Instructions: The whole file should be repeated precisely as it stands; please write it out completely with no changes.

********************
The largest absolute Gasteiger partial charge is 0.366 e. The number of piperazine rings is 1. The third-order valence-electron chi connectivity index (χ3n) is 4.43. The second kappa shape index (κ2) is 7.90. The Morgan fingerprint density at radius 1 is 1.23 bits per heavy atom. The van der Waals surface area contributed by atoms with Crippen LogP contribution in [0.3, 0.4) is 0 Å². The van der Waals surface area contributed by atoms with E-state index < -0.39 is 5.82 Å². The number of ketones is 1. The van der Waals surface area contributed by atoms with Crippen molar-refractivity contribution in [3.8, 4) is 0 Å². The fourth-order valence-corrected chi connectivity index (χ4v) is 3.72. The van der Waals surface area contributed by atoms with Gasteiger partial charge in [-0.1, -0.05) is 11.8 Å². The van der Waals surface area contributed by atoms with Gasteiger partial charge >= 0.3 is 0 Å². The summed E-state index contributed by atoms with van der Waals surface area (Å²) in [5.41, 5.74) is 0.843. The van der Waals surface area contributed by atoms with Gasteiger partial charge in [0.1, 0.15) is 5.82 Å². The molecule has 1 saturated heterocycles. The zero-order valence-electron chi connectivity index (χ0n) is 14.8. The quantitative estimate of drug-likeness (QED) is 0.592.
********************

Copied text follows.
The largest absolute Gasteiger partial charge is 0.366 e. The number of piperazine rings is 1. The third-order valence-electron chi connectivity index (χ3n) is 4.43. The second kappa shape index (κ2) is 7.90. The Morgan fingerprint density at radius 1 is 1.23 bits per heavy atom. The van der Waals surface area contributed by atoms with Crippen LogP contribution in [0.3, 0.4) is 0 Å². The van der Waals surface area contributed by atoms with E-state index < -0.39 is 5.82 Å². The number of ketones is 1. The van der Waals surface area contributed by atoms with Crippen molar-refractivity contribution in [3.8, 4) is 0 Å². The fourth-order valence-corrected chi connectivity index (χ4v) is 3.72. The van der Waals surface area contributed by atoms with Gasteiger partial charge in [-0.1, -0.05) is 11.8 Å². The van der Waals surface area contributed by atoms with Gasteiger partial charge >= 0.3 is 0 Å². The summed E-state index contributed by atoms with van der Waals surface area (Å²) in [5.41, 5.74) is 0.843. The van der Waals surface area contributed by atoms with Gasteiger partial charge in [0.1, 0.15) is 5.82 Å². The molecule has 1 saturated heterocycles. The zero-order valence-electron chi connectivity index (χ0n) is 14.8. The quantitative estimate of drug-likeness (QED) is 0.592.